FirstNet today updated the state-plan portals, but official state-plan delivery—the action needed to start the statutory 90-day decision window for most governors—must wait until the National Telecommunications and Information Administration (NTIA) provides its expected construction-grant funding levels for each state and territory.

NTIA acknowledged that its construction-grant funding level—money that only would be distributed under an “opt-out” scenario—for states and territories is the missing item, but the agency hopes to have release the figures “in the near term, an NTIA spokesperson said during an interview with IWCE’s Urgent Communications.

FirstNet today released the following statement regarding situation:

“In the near future, FirstNet expects to deliver the required official notification to Governors in the 53 states and territories that have received updated state plans today,” according to the FirstNet statement. “This notification will start the 90-day period for governors to decide whether to participate in the deployment of the network in the state or territory as proposed in the FirstNet-AT&T plan (‘opt in’) or elect to have their state or territory initiate the process to take on the responsibility for building the network in the state or territory (‘opt out’).”

As the FirstNet statement indicates, the official state-plan delivery is imminent for all 50 states and three territories. Initial state plans have not been delivered to the three U.S. territories in the South Pacific—Guam, American Samoa and the Northern Mariana Islands—which are expected to have a separate FirstNet timeline.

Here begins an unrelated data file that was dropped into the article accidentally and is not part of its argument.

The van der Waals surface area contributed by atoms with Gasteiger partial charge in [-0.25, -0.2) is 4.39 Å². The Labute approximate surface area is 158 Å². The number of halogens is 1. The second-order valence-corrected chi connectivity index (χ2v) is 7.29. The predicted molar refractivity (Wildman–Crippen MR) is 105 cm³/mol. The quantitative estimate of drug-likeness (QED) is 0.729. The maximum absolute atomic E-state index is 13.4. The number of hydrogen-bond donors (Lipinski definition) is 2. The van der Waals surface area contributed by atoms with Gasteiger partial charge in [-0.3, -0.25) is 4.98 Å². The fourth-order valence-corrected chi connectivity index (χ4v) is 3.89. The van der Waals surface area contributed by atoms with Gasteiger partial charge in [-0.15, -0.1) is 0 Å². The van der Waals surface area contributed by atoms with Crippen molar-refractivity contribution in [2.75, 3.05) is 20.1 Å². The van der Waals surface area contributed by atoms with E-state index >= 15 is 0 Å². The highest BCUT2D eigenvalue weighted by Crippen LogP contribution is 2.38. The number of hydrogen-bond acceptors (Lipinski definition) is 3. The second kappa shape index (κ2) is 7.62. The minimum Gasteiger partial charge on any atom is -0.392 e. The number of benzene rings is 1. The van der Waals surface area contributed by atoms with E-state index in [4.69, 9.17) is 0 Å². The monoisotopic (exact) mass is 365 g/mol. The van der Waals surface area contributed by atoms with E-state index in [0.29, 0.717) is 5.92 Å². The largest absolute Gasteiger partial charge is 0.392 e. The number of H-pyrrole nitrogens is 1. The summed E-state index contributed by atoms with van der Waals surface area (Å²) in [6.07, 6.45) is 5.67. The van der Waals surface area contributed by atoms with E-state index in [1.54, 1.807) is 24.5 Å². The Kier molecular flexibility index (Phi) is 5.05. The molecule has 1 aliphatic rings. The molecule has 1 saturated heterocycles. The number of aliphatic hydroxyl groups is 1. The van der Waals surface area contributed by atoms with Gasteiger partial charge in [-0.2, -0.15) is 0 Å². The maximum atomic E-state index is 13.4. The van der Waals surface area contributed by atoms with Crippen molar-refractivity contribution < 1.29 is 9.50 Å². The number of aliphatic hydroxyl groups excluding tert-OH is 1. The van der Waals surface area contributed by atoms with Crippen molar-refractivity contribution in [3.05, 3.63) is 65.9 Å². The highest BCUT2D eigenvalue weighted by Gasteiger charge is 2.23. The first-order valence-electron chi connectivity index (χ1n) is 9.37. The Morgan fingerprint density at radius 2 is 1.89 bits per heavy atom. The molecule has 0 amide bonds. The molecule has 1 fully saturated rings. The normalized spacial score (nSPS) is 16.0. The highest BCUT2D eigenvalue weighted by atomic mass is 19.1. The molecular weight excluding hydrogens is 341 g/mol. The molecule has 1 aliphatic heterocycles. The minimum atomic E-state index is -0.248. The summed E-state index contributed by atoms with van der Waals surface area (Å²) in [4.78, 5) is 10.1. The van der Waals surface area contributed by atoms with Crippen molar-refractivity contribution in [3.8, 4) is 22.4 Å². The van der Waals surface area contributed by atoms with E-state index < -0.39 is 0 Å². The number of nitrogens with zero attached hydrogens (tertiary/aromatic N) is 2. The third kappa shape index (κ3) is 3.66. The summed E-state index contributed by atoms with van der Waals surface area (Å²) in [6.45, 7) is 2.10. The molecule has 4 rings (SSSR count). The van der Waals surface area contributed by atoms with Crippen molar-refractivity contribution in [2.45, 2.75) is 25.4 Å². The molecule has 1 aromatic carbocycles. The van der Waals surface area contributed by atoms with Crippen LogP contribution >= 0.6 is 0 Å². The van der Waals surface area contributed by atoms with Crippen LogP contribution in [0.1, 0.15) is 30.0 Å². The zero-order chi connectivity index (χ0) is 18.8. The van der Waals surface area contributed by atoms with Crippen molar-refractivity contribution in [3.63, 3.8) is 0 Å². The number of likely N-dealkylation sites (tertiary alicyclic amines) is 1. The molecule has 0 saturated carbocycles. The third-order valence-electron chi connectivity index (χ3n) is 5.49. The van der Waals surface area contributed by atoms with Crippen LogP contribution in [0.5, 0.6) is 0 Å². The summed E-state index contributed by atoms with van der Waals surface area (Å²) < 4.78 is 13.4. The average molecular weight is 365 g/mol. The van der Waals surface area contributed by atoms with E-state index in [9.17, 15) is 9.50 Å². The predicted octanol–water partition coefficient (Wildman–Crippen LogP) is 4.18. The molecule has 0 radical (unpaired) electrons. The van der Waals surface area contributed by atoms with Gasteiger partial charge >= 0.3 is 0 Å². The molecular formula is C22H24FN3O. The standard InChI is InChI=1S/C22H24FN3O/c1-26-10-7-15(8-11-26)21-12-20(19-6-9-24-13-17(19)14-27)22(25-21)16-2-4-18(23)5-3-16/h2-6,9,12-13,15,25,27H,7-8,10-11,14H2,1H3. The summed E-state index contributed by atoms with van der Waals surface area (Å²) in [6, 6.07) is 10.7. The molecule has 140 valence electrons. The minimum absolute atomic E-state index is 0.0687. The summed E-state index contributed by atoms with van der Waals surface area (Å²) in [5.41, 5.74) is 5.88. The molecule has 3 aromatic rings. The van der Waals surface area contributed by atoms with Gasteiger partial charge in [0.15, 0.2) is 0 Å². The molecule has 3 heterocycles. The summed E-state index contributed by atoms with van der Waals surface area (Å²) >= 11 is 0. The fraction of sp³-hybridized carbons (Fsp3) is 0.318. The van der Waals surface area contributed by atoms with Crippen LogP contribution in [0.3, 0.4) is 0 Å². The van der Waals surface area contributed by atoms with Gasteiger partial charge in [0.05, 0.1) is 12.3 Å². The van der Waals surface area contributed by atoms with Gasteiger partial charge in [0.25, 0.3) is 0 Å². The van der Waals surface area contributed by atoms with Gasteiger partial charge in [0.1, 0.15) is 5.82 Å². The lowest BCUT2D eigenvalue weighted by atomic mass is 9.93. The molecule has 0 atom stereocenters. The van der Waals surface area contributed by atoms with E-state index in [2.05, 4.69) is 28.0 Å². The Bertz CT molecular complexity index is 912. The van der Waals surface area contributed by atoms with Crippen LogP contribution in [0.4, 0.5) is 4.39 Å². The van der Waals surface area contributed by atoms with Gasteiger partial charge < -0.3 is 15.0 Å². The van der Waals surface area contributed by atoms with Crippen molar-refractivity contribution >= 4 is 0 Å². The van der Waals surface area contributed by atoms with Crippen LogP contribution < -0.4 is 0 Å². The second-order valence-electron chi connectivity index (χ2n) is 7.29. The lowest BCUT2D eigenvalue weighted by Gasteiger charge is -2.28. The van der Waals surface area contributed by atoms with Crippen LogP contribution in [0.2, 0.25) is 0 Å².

Under the law that created FirstNet, official state-plan delivery to the governor requires three items:

  • Notification that FirstNet completed its procurement process;
  • Submittal of the official state plan by FirstNet; and
  • The NTIA construction-grant funding level a state or territory can expect to receive, if the state or territory meets other “opt-out” criteria.

Once the missing NTIA construction-grant funding levels are available, FirstNet can complete the official notification of state-plan delivery to most governors. At that point, they have 90 days to make their “opt-in” or “opt-out” choice, so a decision is expected by mid-December.

Governors that choose to have their states “opt-in”—something 21 states and 2 territories have done already—will have the public-safety LTE radio access network (RAN) be deployed and maintained for the next 25 years by AT&T, which is FirstNet nationwide contractor. Governors that choose to pursue the “opt-out” alternative will initiate an approval process for the right to build and maintain the RAN within their state’s borders.

After the governor makes an “opt-out” decision, the state must execute the following tasks to gain “opt-out” status:

  • Within 180 days of the governor’s decision, complete the procurement process to select a vendor to build the alternative RAN;
  • Within another 60 days, submit an alternative RAN plan to the FCC, which will evaluate whether the initial plan would be interoperable with the FirstNet nationwide system. The FCC has established a 90-day “aspirational” shot clock for completing its interoperability evaluation; and
  • If approved by the FCC, the state must secure comparability approval from the NTIA and negotiate a spectrum-lease agreement with FirstNet. FirstNet’s enabling statute does not dictate a timetable for these steps.

While the NTIA construction-grant funding level will be released to governors, there is uncertainty surrounding financial figures that are expected to be much larger: the payments an “opt-out” state would make to FirstNet to access the FirstNet LTE core and the 20 MHz of 700 MHz Band 14 spectrum licensed to FirstNet.